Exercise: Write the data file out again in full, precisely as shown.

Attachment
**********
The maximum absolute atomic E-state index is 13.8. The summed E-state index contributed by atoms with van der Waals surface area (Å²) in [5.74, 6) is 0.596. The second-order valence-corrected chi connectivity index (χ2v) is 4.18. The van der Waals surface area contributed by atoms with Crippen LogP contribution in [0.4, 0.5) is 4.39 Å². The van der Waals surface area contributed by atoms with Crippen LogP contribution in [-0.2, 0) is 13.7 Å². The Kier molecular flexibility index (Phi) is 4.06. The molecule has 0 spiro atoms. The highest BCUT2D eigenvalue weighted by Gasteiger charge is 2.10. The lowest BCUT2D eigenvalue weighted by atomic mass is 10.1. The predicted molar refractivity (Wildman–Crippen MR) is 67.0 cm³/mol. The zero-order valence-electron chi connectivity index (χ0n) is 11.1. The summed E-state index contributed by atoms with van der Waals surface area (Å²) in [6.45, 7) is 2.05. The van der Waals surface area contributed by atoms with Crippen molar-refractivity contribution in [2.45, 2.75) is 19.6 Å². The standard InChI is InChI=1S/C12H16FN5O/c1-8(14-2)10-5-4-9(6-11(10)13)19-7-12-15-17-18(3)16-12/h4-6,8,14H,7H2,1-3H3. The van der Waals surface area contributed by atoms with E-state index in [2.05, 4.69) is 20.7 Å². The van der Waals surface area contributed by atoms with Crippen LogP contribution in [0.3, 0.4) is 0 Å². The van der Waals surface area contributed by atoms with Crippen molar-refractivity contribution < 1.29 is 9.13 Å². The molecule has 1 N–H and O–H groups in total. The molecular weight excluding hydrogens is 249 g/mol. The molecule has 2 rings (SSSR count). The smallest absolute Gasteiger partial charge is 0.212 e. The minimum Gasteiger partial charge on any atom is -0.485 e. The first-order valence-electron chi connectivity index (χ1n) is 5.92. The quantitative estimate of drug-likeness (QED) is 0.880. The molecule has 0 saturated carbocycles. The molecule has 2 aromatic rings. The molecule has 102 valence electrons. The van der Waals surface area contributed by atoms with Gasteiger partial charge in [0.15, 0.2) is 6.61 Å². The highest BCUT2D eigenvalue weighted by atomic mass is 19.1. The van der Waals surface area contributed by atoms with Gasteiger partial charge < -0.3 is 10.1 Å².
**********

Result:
The maximum absolute atomic E-state index is 13.8. The summed E-state index contributed by atoms with van der Waals surface area (Å²) in [5.74, 6) is 0.596. The second-order valence-corrected chi connectivity index (χ2v) is 4.18. The van der Waals surface area contributed by atoms with Crippen LogP contribution in [0.4, 0.5) is 4.39 Å². The van der Waals surface area contributed by atoms with Crippen LogP contribution in [-0.2, 0) is 13.7 Å². The Kier molecular flexibility index (Phi) is 4.06. The molecule has 0 spiro atoms. The highest BCUT2D eigenvalue weighted by Gasteiger charge is 2.10. The lowest BCUT2D eigenvalue weighted by atomic mass is 10.1. The predicted molar refractivity (Wildman–Crippen MR) is 67.0 cm³/mol. The zero-order valence-electron chi connectivity index (χ0n) is 11.1. The summed E-state index contributed by atoms with van der Waals surface area (Å²) in [6.45, 7) is 2.05. The van der Waals surface area contributed by atoms with Crippen molar-refractivity contribution in [2.45, 2.75) is 19.6 Å². The standard InChI is InChI=1S/C12H16FN5O/c1-8(14-2)10-5-4-9(6-11(10)13)19-7-12-15-17-18(3)16-12/h4-6,8,14H,7H2,1-3H3. The van der Waals surface area contributed by atoms with E-state index in [2.05, 4.69) is 20.7 Å². The van der Waals surface area contributed by atoms with Crippen LogP contribution in [0.3, 0.4) is 0 Å². The van der Waals surface area contributed by atoms with Crippen molar-refractivity contribution < 1.29 is 9.13 Å². The molecule has 1 N–H and O–H groups in total. The molecular weight excluding hydrogens is 249 g/mol. The molecule has 2 rings (SSSR count). The smallest absolute Gasteiger partial charge is 0.212 e. The minimum Gasteiger partial charge on any atom is -0.485 e. The first-order valence-electron chi connectivity index (χ1n) is 5.92. The quantitative estimate of drug-likeness (QED) is 0.880. The molecule has 0 saturated carbocycles. The molecule has 2 aromatic rings. The molecule has 102 valence electrons. The van der Waals surface area contributed by atoms with Gasteiger partial charge in [0.15, 0.2) is 6.61 Å². The highest BCUT2D eigenvalue weighted by atomic mass is 19.1. The van der Waals surface area contributed by atoms with Gasteiger partial charge < -0.3 is 10.1 Å².